Leaf - 281/365
Recently, I started calling my chronic illness Lyme-MSIDS, a named coined by Dr. Richard Horowitz who's treated thousands of Lyme patients successfully. Lyme-MSIDS stands for Lyme-Multi-System Infectious Disease Syndrome. The reason Lyme patients don't get better is because there are more things at play such as co-infections, immune dysfunction and multiple systems in the body, muscular-skeletol, peripheral nervous system, central nervous system, endocrine system, and others are attacked or shut down. Lyme itself particularly complicates other infections because it is a master at hiding itself and other infections while completely de-railing a person's immune system. Some in the Lyme community even call it an AIDS-like disease because of its impact on the immune system. Some feel that the bacteria itself releases a fungal infection that in turn causes chronic inflammation system wide and immune shut down.There's a lot of divisiveness in the Chronic Lyme disease community itself in terms of how to classify or describe the disease and what treatment works. One thing is certain: how a doctor views Lyme disease makes a huge difference in how he treats it and how successful that treatment is.
Leaves - 282/365
I give a lot of shots to myself to treat my illness, but one particular shot, Bicillin, I can't do because it's a thick medication (like Elmer's Glue) that must be administered slowly, over 2 minutes long to reduce bruising, lumping and scar tissue. Since I do so many shots, it's important to keep scar tissue down so I can continue to do the shots without pain. I usually go to a clinic and have a nurse administer it, but over Thanksgiving, Mr. Wild Dingo had to give me the shot.
Internet, I swear, he gasped in horror when he saw the size of the needle. It's a 22 gauge needle as long as my index finger. I should have told him to simply remember all the time I left the heat on in the house when I wasn't home. That would have made it easy for him to stick me. Instead, I merely laughed and stuck it in my booty and told him to push. Lyme has both Mr. Wild Dingo and I crossing boundaries we never dreamed of crossing!
Here's how a Lymie packs for a three-day trip. It doesn't include the refrigerated medications. It's totally whack, huh?
Unknown - 283/365
I'm at a plateau and only making small progress each month. I've made lots of progress with other symptoms, but my brain is still really struggling to function normally to the point I still can't have normal conversation. I still mix up simple words all the time and I have difficulty following a conversation. I can literally forget what someone says to me within minutes. I would not have been able to get through Thanksgiving without the IV glutathione to clear my mind for a few hours. And Internet, that's just whack. A person cannot rely on daily IV glutathione to function.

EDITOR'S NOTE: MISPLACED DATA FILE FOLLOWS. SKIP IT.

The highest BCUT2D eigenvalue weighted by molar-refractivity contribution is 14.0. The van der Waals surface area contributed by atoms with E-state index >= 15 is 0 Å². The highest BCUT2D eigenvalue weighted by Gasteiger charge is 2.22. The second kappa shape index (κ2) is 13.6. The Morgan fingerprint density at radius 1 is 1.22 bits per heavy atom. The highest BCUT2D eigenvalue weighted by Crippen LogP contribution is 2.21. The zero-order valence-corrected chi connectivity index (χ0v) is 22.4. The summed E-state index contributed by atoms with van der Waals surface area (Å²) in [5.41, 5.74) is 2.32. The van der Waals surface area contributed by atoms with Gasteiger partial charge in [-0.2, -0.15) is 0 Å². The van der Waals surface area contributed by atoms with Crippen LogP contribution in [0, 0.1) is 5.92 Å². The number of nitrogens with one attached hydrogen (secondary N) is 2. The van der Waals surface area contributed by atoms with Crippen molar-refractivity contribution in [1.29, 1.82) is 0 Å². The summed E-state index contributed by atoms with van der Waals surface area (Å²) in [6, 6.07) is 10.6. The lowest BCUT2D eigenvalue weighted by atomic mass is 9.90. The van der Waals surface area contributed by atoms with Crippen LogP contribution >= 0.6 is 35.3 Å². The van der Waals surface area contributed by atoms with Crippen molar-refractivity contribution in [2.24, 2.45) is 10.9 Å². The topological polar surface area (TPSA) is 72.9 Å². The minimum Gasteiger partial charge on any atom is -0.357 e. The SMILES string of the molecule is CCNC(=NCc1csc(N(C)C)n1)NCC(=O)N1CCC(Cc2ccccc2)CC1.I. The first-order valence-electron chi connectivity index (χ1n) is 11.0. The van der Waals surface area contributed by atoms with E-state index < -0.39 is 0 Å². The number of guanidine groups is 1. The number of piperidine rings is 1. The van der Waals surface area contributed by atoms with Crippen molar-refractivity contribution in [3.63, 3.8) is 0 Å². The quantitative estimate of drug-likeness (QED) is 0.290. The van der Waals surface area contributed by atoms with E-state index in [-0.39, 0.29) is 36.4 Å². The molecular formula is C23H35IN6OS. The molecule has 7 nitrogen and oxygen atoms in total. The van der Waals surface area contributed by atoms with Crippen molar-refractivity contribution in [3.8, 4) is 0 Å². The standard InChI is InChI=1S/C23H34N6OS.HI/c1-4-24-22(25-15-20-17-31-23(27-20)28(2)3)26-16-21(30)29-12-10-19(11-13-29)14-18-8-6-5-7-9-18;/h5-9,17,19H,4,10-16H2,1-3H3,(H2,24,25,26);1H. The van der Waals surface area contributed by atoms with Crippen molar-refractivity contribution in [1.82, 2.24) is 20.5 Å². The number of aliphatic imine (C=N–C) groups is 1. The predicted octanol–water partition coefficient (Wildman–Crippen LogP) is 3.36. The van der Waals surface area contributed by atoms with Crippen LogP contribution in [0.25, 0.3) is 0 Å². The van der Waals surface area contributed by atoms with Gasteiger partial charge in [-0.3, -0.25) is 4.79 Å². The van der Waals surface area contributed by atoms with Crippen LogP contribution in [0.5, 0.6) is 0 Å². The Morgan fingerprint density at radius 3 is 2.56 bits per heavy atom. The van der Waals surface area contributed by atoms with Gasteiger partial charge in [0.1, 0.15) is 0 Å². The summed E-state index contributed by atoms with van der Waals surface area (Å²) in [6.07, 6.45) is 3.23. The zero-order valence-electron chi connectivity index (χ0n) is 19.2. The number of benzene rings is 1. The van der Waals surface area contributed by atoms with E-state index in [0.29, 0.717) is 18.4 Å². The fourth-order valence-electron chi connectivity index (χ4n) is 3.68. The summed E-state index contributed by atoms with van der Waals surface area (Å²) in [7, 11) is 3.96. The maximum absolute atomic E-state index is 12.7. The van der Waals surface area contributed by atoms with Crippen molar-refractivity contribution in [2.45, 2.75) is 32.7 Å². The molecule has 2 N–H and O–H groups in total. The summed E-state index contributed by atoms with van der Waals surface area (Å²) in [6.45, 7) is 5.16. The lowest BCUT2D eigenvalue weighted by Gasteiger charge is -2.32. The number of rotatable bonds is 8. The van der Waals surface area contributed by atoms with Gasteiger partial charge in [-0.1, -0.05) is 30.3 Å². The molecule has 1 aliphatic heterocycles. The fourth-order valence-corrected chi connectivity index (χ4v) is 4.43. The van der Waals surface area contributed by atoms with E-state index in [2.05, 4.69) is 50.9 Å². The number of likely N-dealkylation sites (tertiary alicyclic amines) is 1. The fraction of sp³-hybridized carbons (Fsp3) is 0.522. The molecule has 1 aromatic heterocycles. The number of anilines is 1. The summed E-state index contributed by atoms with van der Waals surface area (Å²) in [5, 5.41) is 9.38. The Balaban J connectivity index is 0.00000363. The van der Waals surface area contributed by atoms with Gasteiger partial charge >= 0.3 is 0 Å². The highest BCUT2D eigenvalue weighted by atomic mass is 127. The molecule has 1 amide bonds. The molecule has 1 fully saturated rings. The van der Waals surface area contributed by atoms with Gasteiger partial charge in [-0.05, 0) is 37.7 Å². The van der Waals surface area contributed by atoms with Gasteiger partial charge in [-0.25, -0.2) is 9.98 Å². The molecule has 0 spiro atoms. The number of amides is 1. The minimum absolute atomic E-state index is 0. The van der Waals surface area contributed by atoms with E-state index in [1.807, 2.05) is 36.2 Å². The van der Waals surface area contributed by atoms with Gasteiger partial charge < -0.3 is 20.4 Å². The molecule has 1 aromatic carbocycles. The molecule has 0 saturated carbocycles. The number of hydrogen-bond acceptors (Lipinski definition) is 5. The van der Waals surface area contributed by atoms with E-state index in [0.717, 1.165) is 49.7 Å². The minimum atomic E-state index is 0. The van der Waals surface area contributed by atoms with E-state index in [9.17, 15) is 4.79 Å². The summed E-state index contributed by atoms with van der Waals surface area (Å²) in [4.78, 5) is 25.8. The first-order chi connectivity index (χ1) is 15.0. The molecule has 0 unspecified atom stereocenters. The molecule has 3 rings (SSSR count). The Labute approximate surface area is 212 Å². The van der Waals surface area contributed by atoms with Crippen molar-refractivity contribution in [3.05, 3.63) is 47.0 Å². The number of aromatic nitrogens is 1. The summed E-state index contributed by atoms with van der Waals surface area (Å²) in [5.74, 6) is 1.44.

In addition, my immune system is still struggling. Partly due to the disease itself and probably partly due to the amount of drugs I'm taking to kill the pathogen, as they are immune suppresors. Per my doctor's recommendations, I take an enormous amount of supplements, herbs and even IGG antibodies to do as much as I can to help the immune system. And still it is struggling. This is not a case where taking Vitamin C will help (although I do take it as part of my routine). My immune system is literally missing 2 classes (out of 4) antibodies that are made by the human body. As in, there is zero of them. The other two subclasses of antibodies are barely hanging on. We're more or less at an impasse pharmacologically speaking.
Leaves - 284/365
So now the next steps, recommended by my MD, are a combination of alternative meds/treatment and IV IG to boost the hell out of the immune system and hopefully turn it back on. IV IG is a serious step as it involves plasma antibodies from another donor and is costly. It's more or less a last resort for people struggling with the immune system. I'm not sure if or when it will start because it requires a lot of pre-processing paperwork. Regardless, it is another boundary I'd never thought I'd have to cross. And yet, I am ready to leap.